“When I visited the schools, I tried to picture my daughter sat on the mat for story time,” says Laura who blogs at Dear Bear and Beany. “Could I see her fitting into this environment? Was it right for her? When I visited the school, which I was convinced would be my first choice, I just didn’t get a good feel, I felt like she was going to get swallowed up and be a number. I then visited what I originally thought was going to be my third choice and I immediately loved it. I could picture her there, the environment suited her. Trust your instincts and don’t be afraid to make a bold move. We did and three years later we are so pleased we did!”
“For us, where the school was and how we would get there was a big factor,” says Hayley who blogs at Miss Manypennies. “We have three kids (only one in school so far) and getting them all out in the morning is a challenge anyway! Living in a village, being able to walk to school in five minutes is really helpful.”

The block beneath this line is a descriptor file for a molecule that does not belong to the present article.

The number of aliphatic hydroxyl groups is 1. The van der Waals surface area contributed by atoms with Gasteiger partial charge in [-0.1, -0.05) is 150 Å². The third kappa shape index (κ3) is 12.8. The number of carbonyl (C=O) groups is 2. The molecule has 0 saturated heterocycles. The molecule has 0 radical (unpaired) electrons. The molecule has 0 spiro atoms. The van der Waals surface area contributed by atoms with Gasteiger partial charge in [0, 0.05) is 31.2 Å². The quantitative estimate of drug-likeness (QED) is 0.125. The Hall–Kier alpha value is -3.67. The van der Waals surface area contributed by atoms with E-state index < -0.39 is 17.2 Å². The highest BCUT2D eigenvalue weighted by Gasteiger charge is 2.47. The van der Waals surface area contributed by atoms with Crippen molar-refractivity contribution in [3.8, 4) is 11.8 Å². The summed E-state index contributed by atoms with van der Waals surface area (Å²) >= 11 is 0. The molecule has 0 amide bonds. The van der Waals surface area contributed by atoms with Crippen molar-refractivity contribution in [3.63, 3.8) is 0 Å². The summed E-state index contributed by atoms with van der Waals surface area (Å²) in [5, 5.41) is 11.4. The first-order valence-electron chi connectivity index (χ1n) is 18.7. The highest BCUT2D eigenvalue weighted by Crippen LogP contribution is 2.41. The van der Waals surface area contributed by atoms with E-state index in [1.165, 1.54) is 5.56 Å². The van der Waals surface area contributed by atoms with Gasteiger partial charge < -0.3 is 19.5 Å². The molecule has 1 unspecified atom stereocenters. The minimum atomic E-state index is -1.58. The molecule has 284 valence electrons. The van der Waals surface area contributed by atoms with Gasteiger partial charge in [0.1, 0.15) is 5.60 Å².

“Make sure the school fits your family and children first and foremost,” says Jen who blogs at Style Brief. “Find this out from talking to a range of parents at the school already and understand if they have the facilities, processes and support that your child will need. Yes, Ofsted is important but it’s not everything. What are the school’s values, what do they stand for and how will they shape your child into a well-rounded individual?”